Junior Allison McCutchen is a Renaissance student: enrolled in 17 credit hours, she maintains a long-term/distant boyfriend, a part time job, and a 4.0 GPA. McCutchen is a transfer student from Tennessee Wesleyan College small, private liberal arts college in semi-rural eastern Tennessee. She received a BA in Psychology there before deciding to join Western Kentucky University’s dental hygiene program. When asked why she chose dental hygiene, McCutchen cited her psychology background as a driving force behind her desire to help people and said, “Teeth not only impact smiles/self-confidence, but if they’re broken down or decayed, they can cause a serious pain,” and she would like to teach people they have the power to control their oral and overall health.

Upon walking into McCutchen’s dorm room (pictured above), one is overcome by a sense of comfort and hospitality. “I fill my room with what I love: my family, my friends and boyfriend, quirky periodic tables, and dalmatians,” McCutchen remarks. Like other students, her room is a relaxing place to go at the end of a long day. Her typical day is long indeed, with all of her classes ending past 4 every day but Friday. McCutchen adds lightheartedly, “Non-school days are basically planned around meals and studying and naps.”

When asked about her long distance relationship of five years, McCutchen speaks highly of the couple’s use of Skype as a means of communicating in between visits. Although she says it’s no replacement for being together, she enjoys the moments when they’re on Skype for hours “both of us just working on homeworking and talking as if we were in the same room.”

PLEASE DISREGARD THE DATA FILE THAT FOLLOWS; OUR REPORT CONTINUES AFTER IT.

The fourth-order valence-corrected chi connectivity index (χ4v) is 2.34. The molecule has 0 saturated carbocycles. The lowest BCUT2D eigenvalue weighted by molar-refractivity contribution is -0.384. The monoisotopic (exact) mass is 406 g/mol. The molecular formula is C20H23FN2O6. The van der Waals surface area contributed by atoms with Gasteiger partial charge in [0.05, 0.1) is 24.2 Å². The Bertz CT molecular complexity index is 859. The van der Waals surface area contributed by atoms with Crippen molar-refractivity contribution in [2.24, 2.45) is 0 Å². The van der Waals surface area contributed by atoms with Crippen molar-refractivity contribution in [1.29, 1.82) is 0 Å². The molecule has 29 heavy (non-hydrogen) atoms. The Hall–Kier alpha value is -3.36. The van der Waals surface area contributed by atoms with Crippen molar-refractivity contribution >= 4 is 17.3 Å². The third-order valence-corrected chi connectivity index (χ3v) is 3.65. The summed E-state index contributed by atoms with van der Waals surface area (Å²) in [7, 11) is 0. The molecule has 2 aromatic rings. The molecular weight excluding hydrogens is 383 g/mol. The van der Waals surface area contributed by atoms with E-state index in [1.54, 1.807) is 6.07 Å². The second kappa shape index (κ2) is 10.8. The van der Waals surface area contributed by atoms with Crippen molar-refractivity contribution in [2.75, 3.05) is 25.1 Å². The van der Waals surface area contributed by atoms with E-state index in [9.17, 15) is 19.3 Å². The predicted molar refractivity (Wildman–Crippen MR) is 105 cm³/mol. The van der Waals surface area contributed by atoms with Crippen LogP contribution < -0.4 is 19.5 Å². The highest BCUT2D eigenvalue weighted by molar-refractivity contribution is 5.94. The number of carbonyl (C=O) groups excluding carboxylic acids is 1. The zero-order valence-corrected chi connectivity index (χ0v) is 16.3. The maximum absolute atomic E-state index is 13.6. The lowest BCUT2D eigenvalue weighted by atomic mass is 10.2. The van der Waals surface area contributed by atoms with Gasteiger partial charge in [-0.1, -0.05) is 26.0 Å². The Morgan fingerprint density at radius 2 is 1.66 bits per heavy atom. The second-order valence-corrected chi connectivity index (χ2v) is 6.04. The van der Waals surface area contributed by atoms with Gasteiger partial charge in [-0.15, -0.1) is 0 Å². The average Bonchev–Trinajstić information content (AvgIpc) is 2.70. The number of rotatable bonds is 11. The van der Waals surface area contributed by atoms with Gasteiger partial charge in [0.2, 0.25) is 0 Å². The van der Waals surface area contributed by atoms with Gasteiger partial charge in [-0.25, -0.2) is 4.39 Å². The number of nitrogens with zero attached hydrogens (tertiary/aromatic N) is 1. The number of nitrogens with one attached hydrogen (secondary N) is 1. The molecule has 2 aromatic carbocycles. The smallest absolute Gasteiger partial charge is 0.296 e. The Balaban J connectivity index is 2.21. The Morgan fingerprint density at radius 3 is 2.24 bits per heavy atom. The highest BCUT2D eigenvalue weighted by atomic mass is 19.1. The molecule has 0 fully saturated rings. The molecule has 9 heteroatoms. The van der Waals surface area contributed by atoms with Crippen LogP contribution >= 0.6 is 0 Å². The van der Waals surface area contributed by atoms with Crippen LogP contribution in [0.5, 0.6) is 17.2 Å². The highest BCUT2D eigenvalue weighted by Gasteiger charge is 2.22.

Finally, when asked what being a balanced student means to her, McCutchen concludes the interview by saying, “Balance is learning to place your personal health: mental, physical, emotional above your grades. Grades are important, I’m all for good grades. But I always choose sleep over cramming. It seems to work best for me. Also, I try to make time to just do nothing or hang out with friends.” She focuses on her priorities while earning her degree, which include: “Not going insane in the process and enjoying my time here. Learn a lot, prove I know it, go take a nap.” Repeat daily as needed.


Stress Relief for Students

Image courtesy of Stuart Miles/

Image courtesy of Stuart Miles/

Lauren Tuttle, a Health Educator at Western Kentucky University, provides a myriad of health information and makes referrals to students who may need any aid Health Services provides. Health Services offers mental health counseling for students who are dealing with stress or homesickness-not surprising when, according to an Associated Press poll, 85% of college students feel stressed on a daily basis. Stress isn’t just mental: it also affects you physically. According to Tuttle, some students deal with chronic stress, which “wears down the body and eventually weakens the immune system, leading them to get sick more easily.” She suggests that students concerned about class or work loads improve their time management skills and make time for every aspect of their lives, no matter how basic-from sleeping and eating to going to class. Tuttle offers some tips on stress relief, which are: taking deep breaths for instant relief and clarity, exercise to relieve tension and release endorphins, maintain a positive attitude (how one perceives a stressor plays a major role in how well the body handles stress), and spend time doing something you enjoy.